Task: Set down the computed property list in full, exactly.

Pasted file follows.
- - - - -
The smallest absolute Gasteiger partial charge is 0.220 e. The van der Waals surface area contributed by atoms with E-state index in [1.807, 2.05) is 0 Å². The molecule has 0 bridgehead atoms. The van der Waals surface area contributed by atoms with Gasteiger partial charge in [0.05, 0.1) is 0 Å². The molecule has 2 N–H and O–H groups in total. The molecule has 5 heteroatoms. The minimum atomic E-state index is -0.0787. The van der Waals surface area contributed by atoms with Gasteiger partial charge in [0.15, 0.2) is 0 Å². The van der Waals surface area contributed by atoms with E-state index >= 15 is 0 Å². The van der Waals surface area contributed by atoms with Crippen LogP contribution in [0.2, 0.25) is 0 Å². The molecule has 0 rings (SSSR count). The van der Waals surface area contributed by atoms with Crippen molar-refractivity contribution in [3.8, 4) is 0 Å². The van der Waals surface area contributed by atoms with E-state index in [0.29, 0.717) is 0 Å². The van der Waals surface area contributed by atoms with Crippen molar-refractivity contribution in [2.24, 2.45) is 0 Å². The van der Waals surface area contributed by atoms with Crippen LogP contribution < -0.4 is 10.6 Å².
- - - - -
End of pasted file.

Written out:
The smallest absolute Gasteiger partial charge is 0.220 e. The van der Waals surface area contributed by atoms with E-state index in [1.807, 2.05) is 0 Å². The molecule has 0 bridgehead atoms. The van der Waals surface area contributed by atoms with Gasteiger partial charge in [0.05, 0.1) is 0 Å². The molecule has 2 N–H and O–H groups in total. The molecule has 5 heteroatoms. The minimum atomic E-state index is -0.0787. The van der Waals surface area contributed by atoms with Gasteiger partial charge in [0.15, 0.2) is 0 Å². The van der Waals surface area contributed by atoms with E-state index >= 15 is 0 Å². The van der Waals surface area contributed by atoms with Crippen LogP contribution in [0.2, 0.25) is 0 Å². The molecule has 0 rings (SSSR count). The van der Waals surface area contributed by atoms with Crippen molar-refractivity contribution in [3.8, 4) is 0 Å². The van der Waals surface area contributed by atoms with E-state index in [0.29, 0.717) is 0 Å². The van der Waals surface area contributed by atoms with Crippen molar-refractivity contribution in [2.24, 2.45) is 0 Å². The van der Waals surface area contributed by atoms with Crippen LogP contribution < -0.4 is 10.6 Å².